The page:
Anxiety is an umbrella term for a variety of mental health conditions. As the COVID-19 pandemic has raged on, anxiety is becoming increasingly common among children and young adults. However, it isn’t always easy to differentiate anxiety from normal emotions and behaviors. Here are 5 symptoms of anxiety that you could be ignoring:
If you or your child is having trouble falling or staying asleep, then anxiety might be to blame. (1) Racing thoughts or worries about the next day can make it difficult to sleep well. As with any new or concerning symptom, it’s important to share this information with your physician or your child’s pediatrician. This is because any symptom, including insomnia, could potentially be caused by a medical condition. Once you’ve ruled out medical concerns, then you can talk with the doctor about managing anxiety and getting better sleep.
Engaging in dangerous behaviors like drinking or drug use can all be signs of an underlying condition. Having an anxiety disorder actually places a person at high risk of a substance use problem. Using substances can be a way to cope with the intensity of anxiety or other mental health disorders. (2) It’s important to help teenagers and adolescents learn other ways of coping, so as to prevent them from participating in these behaviors.
Like substance use, eating too much or too little can also be a sign of a condition like anxiety. Eating disorders are extremely common among people with anxiety. (3)
Chronic Physical Symptoms
Physical symptoms are especially common in children with anxiety, but teens and adults of all ages can experience headaches, stomach aches, and racing heart beats as a result of feeling anxious. If your child complains about a stomach ache each morning while getting ready for school (and you can’t find a medical reason), then you might want to check in with them to see if they are experiencing emotions that could be related to anxiety.
Obsessions and Compulsions
Obsessive-compulsive disorder is not a personality quirk. On the contrary, people with OCD suffer from intrusive thoughts and feel compelled to perform rituals to alleviate their anxiety. The rituals are similar to “magical thinking” in that they are completely unrelated to the intrusive thought. For instance, someone with OCD might turn the light switch on and off exactly 14 times, believing that performing this act will keep a loved one safe. Because OCD is so associated in the public consciousness with cleanliness and order, a person who isn’t focused on germs (a common OCD fear) might not immediately realize that they have OCD at all. If you notice your child performing rituals or complaining about intrusive thoughts — or if you have these experiences yourself — then you might have obsessive-compulsive disorder.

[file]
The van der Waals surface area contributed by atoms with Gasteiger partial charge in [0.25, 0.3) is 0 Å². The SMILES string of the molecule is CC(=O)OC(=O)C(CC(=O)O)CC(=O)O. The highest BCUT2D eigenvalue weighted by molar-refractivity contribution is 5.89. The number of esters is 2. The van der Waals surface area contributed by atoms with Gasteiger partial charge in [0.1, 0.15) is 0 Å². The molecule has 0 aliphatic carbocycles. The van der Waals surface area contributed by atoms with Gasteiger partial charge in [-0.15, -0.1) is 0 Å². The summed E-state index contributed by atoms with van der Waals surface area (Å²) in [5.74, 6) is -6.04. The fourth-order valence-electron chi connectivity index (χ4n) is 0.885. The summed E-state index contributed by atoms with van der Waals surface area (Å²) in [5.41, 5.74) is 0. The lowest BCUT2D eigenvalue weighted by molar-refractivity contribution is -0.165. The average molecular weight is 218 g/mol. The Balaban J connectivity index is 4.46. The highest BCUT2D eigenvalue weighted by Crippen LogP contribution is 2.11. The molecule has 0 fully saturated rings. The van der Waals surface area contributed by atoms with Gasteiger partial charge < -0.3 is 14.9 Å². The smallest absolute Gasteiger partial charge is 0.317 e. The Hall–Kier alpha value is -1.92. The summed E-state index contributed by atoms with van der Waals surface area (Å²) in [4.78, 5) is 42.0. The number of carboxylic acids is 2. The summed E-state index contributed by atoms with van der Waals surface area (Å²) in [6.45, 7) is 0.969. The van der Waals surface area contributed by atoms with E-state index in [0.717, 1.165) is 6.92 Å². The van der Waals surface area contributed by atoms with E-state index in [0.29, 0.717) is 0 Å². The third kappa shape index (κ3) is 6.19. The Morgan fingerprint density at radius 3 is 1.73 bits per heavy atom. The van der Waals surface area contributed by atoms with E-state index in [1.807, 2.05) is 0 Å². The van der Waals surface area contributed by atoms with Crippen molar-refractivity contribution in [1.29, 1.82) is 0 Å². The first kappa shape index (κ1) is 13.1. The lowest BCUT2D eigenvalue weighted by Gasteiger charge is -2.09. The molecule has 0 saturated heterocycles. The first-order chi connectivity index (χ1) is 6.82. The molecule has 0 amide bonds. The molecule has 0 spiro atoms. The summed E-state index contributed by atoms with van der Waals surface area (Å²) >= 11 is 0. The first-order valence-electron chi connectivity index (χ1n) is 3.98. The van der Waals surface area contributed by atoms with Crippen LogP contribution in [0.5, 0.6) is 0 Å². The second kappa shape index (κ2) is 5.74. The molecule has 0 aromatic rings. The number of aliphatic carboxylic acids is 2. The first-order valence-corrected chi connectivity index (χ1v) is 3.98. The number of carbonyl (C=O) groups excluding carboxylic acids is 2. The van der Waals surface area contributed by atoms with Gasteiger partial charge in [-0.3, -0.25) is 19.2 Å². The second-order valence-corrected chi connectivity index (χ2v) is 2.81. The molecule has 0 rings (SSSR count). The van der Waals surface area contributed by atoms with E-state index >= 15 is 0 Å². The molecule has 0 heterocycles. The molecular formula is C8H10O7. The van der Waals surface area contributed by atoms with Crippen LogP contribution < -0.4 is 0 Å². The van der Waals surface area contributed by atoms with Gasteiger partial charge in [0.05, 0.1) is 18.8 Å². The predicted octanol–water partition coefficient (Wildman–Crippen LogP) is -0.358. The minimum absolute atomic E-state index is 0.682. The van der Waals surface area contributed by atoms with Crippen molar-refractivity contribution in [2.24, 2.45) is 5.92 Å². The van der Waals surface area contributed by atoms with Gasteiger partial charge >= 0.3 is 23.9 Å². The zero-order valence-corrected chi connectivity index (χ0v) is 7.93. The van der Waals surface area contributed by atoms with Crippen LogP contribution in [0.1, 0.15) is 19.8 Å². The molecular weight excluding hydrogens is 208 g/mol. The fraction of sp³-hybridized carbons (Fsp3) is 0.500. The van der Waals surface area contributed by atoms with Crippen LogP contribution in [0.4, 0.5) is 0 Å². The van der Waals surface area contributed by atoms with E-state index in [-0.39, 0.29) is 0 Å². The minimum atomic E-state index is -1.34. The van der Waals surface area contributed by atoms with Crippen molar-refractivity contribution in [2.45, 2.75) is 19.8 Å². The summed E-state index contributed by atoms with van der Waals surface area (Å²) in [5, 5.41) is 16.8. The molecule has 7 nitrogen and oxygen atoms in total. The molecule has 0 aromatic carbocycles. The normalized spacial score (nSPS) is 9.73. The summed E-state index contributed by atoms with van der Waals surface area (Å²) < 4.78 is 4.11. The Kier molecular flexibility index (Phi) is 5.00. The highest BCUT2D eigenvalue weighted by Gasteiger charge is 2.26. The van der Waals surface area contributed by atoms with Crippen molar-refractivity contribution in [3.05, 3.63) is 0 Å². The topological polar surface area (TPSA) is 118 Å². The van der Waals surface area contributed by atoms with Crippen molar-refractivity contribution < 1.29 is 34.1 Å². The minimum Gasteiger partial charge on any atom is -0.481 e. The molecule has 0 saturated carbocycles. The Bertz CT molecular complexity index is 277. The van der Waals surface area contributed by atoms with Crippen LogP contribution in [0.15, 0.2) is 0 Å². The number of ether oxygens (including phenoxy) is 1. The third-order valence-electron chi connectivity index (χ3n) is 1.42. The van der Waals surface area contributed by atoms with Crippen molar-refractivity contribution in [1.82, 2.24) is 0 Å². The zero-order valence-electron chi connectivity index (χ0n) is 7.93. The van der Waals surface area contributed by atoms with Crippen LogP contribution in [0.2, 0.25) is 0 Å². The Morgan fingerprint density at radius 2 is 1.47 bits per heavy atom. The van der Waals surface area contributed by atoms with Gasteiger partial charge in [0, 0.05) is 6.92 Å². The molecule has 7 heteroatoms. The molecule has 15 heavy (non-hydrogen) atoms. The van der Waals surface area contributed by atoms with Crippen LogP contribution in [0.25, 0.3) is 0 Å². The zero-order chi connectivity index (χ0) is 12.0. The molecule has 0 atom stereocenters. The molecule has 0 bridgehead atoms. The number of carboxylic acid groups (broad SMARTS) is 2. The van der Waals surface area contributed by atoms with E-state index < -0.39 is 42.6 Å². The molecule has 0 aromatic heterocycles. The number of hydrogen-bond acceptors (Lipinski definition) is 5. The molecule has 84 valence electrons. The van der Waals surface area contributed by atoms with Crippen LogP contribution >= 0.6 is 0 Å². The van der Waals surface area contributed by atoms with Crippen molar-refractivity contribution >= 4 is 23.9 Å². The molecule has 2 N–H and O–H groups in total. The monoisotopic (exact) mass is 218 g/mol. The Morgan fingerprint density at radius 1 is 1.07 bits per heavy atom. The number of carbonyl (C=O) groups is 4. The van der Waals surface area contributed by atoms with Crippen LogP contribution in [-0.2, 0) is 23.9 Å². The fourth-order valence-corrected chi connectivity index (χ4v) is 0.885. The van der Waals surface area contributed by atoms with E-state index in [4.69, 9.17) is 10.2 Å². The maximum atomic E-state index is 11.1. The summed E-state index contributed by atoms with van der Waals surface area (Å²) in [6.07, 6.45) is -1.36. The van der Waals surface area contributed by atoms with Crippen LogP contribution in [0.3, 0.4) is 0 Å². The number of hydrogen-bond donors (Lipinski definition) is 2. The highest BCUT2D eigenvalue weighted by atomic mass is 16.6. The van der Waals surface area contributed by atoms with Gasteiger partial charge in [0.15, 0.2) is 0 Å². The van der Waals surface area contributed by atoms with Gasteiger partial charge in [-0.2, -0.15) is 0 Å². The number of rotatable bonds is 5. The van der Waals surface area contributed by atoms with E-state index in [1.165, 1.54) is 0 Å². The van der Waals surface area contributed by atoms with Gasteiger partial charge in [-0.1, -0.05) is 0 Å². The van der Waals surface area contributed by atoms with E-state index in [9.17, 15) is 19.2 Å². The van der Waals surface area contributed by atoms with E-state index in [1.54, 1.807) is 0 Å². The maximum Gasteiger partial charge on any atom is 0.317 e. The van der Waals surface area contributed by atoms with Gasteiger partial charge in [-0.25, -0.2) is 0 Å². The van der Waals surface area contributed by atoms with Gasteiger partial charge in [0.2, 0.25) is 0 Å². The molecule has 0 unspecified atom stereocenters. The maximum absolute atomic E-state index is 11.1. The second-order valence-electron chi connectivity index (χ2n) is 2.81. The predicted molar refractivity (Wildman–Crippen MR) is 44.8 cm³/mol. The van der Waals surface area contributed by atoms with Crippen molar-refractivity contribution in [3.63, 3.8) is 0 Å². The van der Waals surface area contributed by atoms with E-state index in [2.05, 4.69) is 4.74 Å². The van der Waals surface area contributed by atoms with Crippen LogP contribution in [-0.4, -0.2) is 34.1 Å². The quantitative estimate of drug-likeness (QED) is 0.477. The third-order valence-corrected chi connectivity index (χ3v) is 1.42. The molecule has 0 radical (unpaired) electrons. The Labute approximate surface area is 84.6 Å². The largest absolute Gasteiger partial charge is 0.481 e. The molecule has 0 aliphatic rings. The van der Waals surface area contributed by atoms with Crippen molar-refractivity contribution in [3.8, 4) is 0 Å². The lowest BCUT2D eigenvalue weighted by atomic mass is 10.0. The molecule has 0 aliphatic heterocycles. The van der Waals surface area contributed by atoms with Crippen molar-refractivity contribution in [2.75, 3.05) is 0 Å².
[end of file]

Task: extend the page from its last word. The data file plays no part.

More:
Since so many people with OCD do worry about germs and sickness, the COVID-19 pandemic has been especially difficult for this population. (4) A therapist can help people with obsessive-compulsive disorder reframe their thoughts through specific therapies, such as cognitive-behavioral therapy.
Worries About Your Physical Health
Similar to OCD, health anxiety is a form of anxiety that might go unnoticed unless it is especially severe or obvious. Health anxiety, or illness anxiety disorder, can occur for many reasons. Often, this condition occurs in people who are sensitive to bodily sensations, such as the sound of their heartbeat. A person with health anxiety can have catastrophic thinking. For example, they might deeply worry that a headache is a brain tumor. Health anxiety can be extremely debilitating. People with health anxiety can spend hours researching their symptoms online and falling further and further into a cycle of fear and worry, all while truly believing that there is something physically wrong with them.
The COVID-19 pandemic can be especially triggering for people with health anxiety. If you have health anxiety, or if you notice that your child is unreasonably anxious about their health, it’s important to seek help from a therapist. Limiting media and news consumption can also help to reduce these fears and eliminate triggers. (5)
Services at NeuroBehavioral Associates
NeuroBehavioral Associates provides a variety of services to children, teens, and adults with known or suspected attention, learning, or neurodevelopmental differences. We offer comprehensive assessments and consultations to determine appropriate interventions, therapies, and supports. Contact our Columbia, Maryland office today at 410-772-7155 for more information on our services or to schedule an appointment.
NeuroBehavioral Associates remains open throughout the COVID-19 pandemic. We are continuing to provide in-office assessments, consultation, and therapy services. We are also using telehealth tools to complement our in-office visits.
- Suni, E. (2020, December 10). Anxiety and Sleep. Retrieved March 16, 2021, from https://www.sleepfoundation.org/mental-health/anxiety-and-sleep
- Substance Use. (n.d.). Retrieved March 16, 2021, from https://adaa.org/understanding-anxiety/co-occurring-disorders/substance-abuse
- Gardner, A. (2019, December 19). Two-Thirds of people with an eating disorder have this mental health problem too. Retrieved March 16, 2021, from https://www.health.com/condition/ocd/eating-disorders-anxiety
- Department of Psychiatry and Behavioral Sciences. (n.d.). COVID-19 Q&A: OCD. Retrieved March 16, 2021, from https://med.stanford.edu/psychiatry/about/covid19/ocd.html
- Jungmann, S. M., & Witthöft, M. (2020, May). Health anxiety, cyberchondria, and coping in the CURRENT Covid-19 PANDEMIC: Which factors are related to coronavirus anxiety? Retrieved March 16, 2021, from https://pubmed.ncbi.nlm.nih.gov/32502806/